4.11 The users of this guide are encouraged to continuously update and refine the conceptual site model and Project Work Plans and Reports used to describe the physical properties, chemical composition and occurrence, biologic features, and environmental conditions of the sediment corrective action project.
4.12 This guide supports users in the identification of key considerations for designing and implementing sediment program data acquisition plans, including the applicability and use limitations and considerations that may be necessary to achieve project data usability objectives.View Less
1.1 This guide pertains to corrective action monitoring before, during and after sediment remediation activities. It does not address monitoring performed during remedial investigations, risk assessments performed before the corrective action, and pre-design investigations. This standard primarily focuses on the approach for remedial actions performed under the Comprehensive Environmental Response, Compensation, and Liability Act (CERCLA). Thus, many of the references cited are CERCLA oriented. The standard is also applicable to remedial actions performed under state, federal and international cleanup programs, but the standard does not describe requirements for each jurisdiction. The requirements for the regulatory entity under which the cleanup is performed should be reviewed to confirm they are met.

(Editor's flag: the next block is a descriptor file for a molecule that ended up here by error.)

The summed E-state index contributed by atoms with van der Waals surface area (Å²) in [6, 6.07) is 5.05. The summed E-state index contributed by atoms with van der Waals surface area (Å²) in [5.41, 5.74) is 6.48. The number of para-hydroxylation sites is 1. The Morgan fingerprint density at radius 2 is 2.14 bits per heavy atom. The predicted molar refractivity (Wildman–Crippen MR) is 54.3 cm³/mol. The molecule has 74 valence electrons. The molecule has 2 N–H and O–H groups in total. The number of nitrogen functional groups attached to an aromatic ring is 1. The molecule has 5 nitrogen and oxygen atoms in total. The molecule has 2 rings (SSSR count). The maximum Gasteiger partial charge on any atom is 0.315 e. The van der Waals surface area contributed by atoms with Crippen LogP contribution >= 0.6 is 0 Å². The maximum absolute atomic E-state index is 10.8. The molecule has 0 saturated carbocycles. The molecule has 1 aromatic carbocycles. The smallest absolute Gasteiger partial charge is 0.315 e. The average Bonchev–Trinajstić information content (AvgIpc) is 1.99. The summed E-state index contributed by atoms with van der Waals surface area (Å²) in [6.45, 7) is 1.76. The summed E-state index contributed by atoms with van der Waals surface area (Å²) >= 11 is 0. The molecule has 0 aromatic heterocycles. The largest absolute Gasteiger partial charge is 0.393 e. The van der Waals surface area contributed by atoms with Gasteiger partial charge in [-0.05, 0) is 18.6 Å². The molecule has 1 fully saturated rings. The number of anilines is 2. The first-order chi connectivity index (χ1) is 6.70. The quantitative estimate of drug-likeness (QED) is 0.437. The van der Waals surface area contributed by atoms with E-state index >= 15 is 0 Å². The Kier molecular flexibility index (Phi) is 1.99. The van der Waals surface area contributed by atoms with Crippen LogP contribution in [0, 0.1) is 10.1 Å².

1.2 This guide provides a framework, which includes widely accepted considerations and best practices for monitoring sediment remedy effectiveness. The monitoring sediment standard guide is intended to complement and support the selection of monitoring techniques, not supersede local, state, federal or international community regulations.
1.3 This standard does not purport to address all of the safety concerns, if any, associated with its use. It is the responsibility of the user of this standard to establish appropriate safety, health, and environmental practices and determine the applicability of regulatory limitations prior to use.
1.4 This international standard was developed in accordance with internationally recognized principles on standardization established in the Decision on Principles for the Development of International Standards, Guides and Recommendations issued by the World Trade Organization Technical Barriers to Trade (TBT) Committee.